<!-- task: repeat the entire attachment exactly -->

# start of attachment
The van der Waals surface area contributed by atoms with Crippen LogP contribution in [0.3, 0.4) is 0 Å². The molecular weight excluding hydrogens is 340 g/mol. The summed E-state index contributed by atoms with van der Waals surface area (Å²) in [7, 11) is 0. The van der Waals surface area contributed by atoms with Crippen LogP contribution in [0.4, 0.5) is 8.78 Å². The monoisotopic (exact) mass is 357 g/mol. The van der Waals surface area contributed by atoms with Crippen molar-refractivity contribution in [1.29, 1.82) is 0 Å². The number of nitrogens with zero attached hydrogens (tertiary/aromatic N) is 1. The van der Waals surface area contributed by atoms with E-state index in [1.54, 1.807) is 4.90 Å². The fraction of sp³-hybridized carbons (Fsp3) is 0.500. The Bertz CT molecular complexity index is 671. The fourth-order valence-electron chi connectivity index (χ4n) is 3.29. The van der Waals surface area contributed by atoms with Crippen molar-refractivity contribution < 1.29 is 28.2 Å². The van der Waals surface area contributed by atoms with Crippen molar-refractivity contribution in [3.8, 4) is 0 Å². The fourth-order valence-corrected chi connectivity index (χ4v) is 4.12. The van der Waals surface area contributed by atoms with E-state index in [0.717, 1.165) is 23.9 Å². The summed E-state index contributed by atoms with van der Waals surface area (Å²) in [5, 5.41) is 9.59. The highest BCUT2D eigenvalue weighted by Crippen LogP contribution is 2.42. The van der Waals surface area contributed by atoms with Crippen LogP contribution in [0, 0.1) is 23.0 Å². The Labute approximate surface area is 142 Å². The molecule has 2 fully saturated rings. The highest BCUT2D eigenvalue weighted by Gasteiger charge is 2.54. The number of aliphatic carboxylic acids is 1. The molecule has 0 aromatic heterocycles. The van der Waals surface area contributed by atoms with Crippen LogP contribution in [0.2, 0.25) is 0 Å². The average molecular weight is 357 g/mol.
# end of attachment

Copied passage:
The van der Waals surface area contributed by atoms with Crippen LogP contribution in [0.3, 0.4) is 0 Å². The molecular weight excluding hydrogens is 340 g/mol. The summed E-state index contributed by atoms with van der Waals surface area (Å²) in [7, 11) is 0. The van der Waals surface area contributed by atoms with Crippen LogP contribution in [0.4, 0.5) is 8.78 Å². The monoisotopic (exact) mass is 357 g/mol. The van der Waals surface area contributed by atoms with Crippen molar-refractivity contribution in [1.29, 1.82) is 0 Å². The number of nitrogens with zero attached hydrogens (tertiary/aromatic N) is 1. The van der Waals surface area contributed by atoms with E-state index in [1.54, 1.807) is 4.90 Å². The fraction of sp³-hybridized carbons (Fsp3) is 0.500. The Bertz CT molecular complexity index is 671. The fourth-order valence-electron chi connectivity index (χ4n) is 3.29. The van der Waals surface area contributed by atoms with Crippen molar-refractivity contribution < 1.29 is 28.2 Å². The van der Waals surface area contributed by atoms with Crippen molar-refractivity contribution in [3.8, 4) is 0 Å². The fourth-order valence-corrected chi connectivity index (χ4v) is 4.12. The van der Waals surface area contributed by atoms with E-state index in [0.717, 1.165) is 23.9 Å². The summed E-state index contributed by atoms with van der Waals surface area (Å²) in [5, 5.41) is 9.59. The highest BCUT2D eigenvalue weighted by Crippen LogP contribution is 2.42. The van der Waals surface area contributed by atoms with Crippen LogP contribution in [0, 0.1) is 23.0 Å². The Labute approximate surface area is 142 Å². The molecule has 2 fully saturated rings. The highest BCUT2D eigenvalue weighted by Gasteiger charge is 2.54. The number of aliphatic carboxylic acids is 1. The molecule has 0 aromatic heterocycles. The van der Waals surface area contributed by atoms with Crippen LogP contribution in [0.2, 0.25) is 0 Å². The average molecular weight is 357 g/mol.